Of this there can be no doubt. At the time of the ratification of the Articles of Confederation, all free native-born inhabitants of the States of New Hampshire, Massachusetts, New York, New Jersey, and North Carolina, though descended from African slaves, were not only citizens of those States, but such of them as had the other necessary qualifications possessed the franchise of electors, on equal terms with other citizens...

          (3) "I just think that a broad reading of Scott unjustly releives the rest of the American slave sytem unaccountable."

          I can't for moment see why.  (Nor do I accept that this is a "broad" reading. It was a broad decision. It overturned the Missouri Compromise, as well as declaring that blacks were not citizens.)

          (4) Slavery was entrenched in our constitution and maintenance of slavery was  one of the primary purposes of states' rights.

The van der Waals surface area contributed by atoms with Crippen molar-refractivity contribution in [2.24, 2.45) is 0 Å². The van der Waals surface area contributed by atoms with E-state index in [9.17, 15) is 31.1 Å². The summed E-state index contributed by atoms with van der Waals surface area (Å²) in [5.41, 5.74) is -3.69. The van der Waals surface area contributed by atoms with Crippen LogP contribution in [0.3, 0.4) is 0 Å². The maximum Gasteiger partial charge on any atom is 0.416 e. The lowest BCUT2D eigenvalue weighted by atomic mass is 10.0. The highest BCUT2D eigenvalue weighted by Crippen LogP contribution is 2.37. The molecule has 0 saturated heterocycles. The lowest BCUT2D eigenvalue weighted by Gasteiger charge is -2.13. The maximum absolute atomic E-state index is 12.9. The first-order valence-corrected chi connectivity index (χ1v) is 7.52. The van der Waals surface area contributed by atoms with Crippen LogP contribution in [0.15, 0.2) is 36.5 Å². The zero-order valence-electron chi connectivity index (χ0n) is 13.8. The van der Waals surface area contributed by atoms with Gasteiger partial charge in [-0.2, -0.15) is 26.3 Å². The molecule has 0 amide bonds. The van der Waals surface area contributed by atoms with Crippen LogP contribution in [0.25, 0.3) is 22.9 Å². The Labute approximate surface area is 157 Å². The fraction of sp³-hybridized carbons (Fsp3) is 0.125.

True. But what this has to do with your argument is beyond me.

          (5) I personally find a "Blame Taney" argument to underly the evisceration of the 13-15th Amendments.

          An equally mystifying statement.

          Conclusion:  You might have a lot more luck pushing points 3, 4 & 5 (though I don't see how), if you didn't start off by arguing that Taney's decision doesn't say what it so clearly does.

          I am not trying to "blame" Taney in the sense of scapegoating him for all the evils of the world in which he lived, which is what your arguments seem to imply. Rather, I am arguing that the delusional style of reasoning he employs--under the guise of "strict construction"--is a perfect expression of what that world required.